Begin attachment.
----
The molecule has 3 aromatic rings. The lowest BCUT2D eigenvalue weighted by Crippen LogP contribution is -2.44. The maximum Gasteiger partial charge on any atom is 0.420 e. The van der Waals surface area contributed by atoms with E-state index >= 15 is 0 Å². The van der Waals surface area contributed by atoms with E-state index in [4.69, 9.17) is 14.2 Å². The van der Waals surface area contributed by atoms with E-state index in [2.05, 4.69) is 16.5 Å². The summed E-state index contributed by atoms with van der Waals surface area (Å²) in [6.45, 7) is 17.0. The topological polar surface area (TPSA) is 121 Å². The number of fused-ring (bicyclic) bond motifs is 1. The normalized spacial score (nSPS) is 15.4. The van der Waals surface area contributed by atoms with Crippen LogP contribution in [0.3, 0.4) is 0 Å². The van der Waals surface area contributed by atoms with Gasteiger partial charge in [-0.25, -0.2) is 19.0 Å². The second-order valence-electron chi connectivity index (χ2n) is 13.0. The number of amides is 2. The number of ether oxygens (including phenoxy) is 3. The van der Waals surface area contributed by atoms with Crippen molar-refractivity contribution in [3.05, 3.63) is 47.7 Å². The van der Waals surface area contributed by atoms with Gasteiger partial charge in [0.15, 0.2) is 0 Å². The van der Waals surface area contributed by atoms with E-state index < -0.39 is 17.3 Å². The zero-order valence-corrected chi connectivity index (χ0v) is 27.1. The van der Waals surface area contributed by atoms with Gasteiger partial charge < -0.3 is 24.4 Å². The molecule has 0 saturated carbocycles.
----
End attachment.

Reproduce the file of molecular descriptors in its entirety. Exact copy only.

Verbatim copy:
The molecule has 3 aromatic rings. The lowest BCUT2D eigenvalue weighted by Crippen LogP contribution is -2.44. The maximum Gasteiger partial charge on any atom is 0.420 e. The van der Waals surface area contributed by atoms with E-state index >= 15 is 0 Å². The van der Waals surface area contributed by atoms with E-state index in [4.69, 9.17) is 14.2 Å². The van der Waals surface area contributed by atoms with E-state index in [2.05, 4.69) is 16.5 Å². The summed E-state index contributed by atoms with van der Waals surface area (Å²) in [6.45, 7) is 17.0. The topological polar surface area (TPSA) is 121 Å². The number of fused-ring (bicyclic) bond motifs is 1. The normalized spacial score (nSPS) is 15.4. The van der Waals surface area contributed by atoms with Crippen LogP contribution in [0.3, 0.4) is 0 Å². The van der Waals surface area contributed by atoms with Gasteiger partial charge in [-0.25, -0.2) is 19.0 Å². The second-order valence-electron chi connectivity index (χ2n) is 13.0. The number of amides is 2. The number of ether oxygens (including phenoxy) is 3. The van der Waals surface area contributed by atoms with Crippen molar-refractivity contribution in [3.05, 3.63) is 47.7 Å². The van der Waals surface area contributed by atoms with Gasteiger partial charge in [0.15, 0.2) is 0 Å². The van der Waals surface area contributed by atoms with E-state index < -0.39 is 17.3 Å². The zero-order valence-corrected chi connectivity index (χ0v) is 27.1. The van der Waals surface area contributed by atoms with Gasteiger partial charge < -0.3 is 24.4 Å². The molecule has 0 saturated carbocycles.